Plans for Syria Conference Dogged by Russian Insistence That Iran Take Part

May 17, 2013 - 12:53 AM

Syrian President Bashar Assad and Russian Foreign Minister Sergei Lavrov

Russian Foreign Minister Sergei Lavrov meets with Syrian President Bashar Assad in Damascus in February 2012. Moscow is a longstanding Assad ally. (Photo: Syrian Arab News Agency)

(CNSNews.com) – President Obama said Thursday a planned international conference seeking a solution to the Syrian crisis “may yield results,” but with Russia insisting that Iran takes part and the Syrian regime and opposition at odds over a role for President Bashar Assad the prospects are looking slim.

Russian Foreign Minister Sergei Lavrov said in an interview posted on his foreign ministry website Thursday that Iran should be involved in the forthcoming conference, and expressed the view that some Western powers wanted to “narrow the circle of outside participants,” so as to preset the agenda and outcome.

Separately, Itar-Tass quoted Lavrov as telling journalists that Syria’s neighbors, including Iran, must be invited.

“If we are going to do serious work, it’s necessary to ensure the participation of all the key influential external players and give up ideological and geopolitical predilections,” he said.

Russia and Iran are Assad’s most dedicated backers, providing diplomatic support, arms shipments and, in the case of Iran, deploying Islamic Revolutionary Guard Corps units to support the regime.

Although it has repeatedly characterized the Iranian role in the conflict as a destructive one, the Obama administration did not explicitly reject the idea of Iranian representation at the envisaged conference.

“We are not ruling in or out,” State Department spokeswoman Jen Psaki told a press briefing Thursday. “We’re mainly working through the U.N. to determine the participation in this conference.”

Plans for the conference were first announced in Moscow last week by Lavrov and Secretary of State John Kerry. They said it would bring together representatives of the Syrian regime and opposition with the aim of resuscitating a peace plan drawn up by world powers in Geneva last June.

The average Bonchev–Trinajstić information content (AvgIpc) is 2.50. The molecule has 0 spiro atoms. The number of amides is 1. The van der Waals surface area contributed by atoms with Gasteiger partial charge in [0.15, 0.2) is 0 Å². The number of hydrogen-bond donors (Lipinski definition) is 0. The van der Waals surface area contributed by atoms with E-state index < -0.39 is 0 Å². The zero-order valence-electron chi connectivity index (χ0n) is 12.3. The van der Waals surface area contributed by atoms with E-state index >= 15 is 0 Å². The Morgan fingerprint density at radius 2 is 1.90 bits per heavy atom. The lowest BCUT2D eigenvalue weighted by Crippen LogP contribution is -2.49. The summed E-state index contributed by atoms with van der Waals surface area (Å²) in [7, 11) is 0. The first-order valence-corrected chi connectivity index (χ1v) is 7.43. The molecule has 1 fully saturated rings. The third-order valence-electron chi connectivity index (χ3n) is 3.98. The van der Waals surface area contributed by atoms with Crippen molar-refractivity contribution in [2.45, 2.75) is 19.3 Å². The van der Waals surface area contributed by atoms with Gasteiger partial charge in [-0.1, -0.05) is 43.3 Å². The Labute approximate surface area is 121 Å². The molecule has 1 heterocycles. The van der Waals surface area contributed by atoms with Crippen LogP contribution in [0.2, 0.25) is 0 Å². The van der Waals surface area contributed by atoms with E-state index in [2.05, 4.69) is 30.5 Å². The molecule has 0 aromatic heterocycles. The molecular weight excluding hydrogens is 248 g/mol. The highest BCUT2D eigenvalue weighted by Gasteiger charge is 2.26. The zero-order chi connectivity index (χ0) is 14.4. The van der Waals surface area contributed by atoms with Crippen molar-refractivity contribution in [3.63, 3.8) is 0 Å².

Known as the Geneva Communique, that plan called for the establishment of a transitional governing body on the basis of “mutual consent.” But the initiative faltered from the outset because it was vague, and therefore open to different interpretations, about the future of Assad.

Almost a year later – and with the Syrian death toll having doubled over that period to 80,000 according to U.N. estimates – the U.S. and Russian governments appear to be downplaying differences over that issue, but without either having necessarily have changed its stance.

No venue has been announced for the conference, although the Obama administration is calling it “Geneva II.”

Russia wants Iran to take part in the meeting as a counterweight to some of the other countries likely to be involved. At the June 2012 meeting in Geneva, the five permanent members of the U.N. Security Council were joined by Turkey and Arab representatives including Qatar. Turkey and Qatar are both leading supporters of the anti-Assad opposition.

Also likely to play a role in “Geneva II” are members of the so-called Friends of Syria working group. Its 11 members – the U.S., Britain, Egypt, France, Germany, Italy, Jordan, Qatar, Saudi Arabia, Turkey and the UAE – have all sided with the Syrian opposition.

In the interview posted by the Russian foreign ministry, Lavrov said Iran “can play the same role as the other outside players, directly interacting and supporting one or other Syrian side in a political or other way.”

Meanwhile the sensitive question of a future role for Assad, which hampered progress after “Geneva I,” shows no sign of going away.

Syria’s main opposition coalition said in response to the U.S.-Russian announcement that it welcomed “all international efforts which call for a political solution to achieve the aspirations of the Syrian people and their hope for a democratic state, so long as they begin with the departure of Bashar al-Assad and his regime.”

Meanwhile Iranian and Lebanese media quoted Syrian deputy foreign minister Faisal al-Miqdad as saying, “The international conference which they are talking about would not be there without Assad, and any such suggestions to solve Syrian crisis without the Syrian leadership would be disaster.”

Despite those unpromising signs, when Kerry and Lavrov met Wednesday on the sidelines of an Arctic Council meeting in Sweden both expressed optimism about the “Geneva II” plans.

And on Thursday, at a joint White House appearance with Turkish Prime Minister Recep Tayyip Erdogan, Obama said, “I do think that the prospect of talks in Geneva involving the Russians and [Syrian] representatives about a serious political transition that all the parties can buy into may yield results.”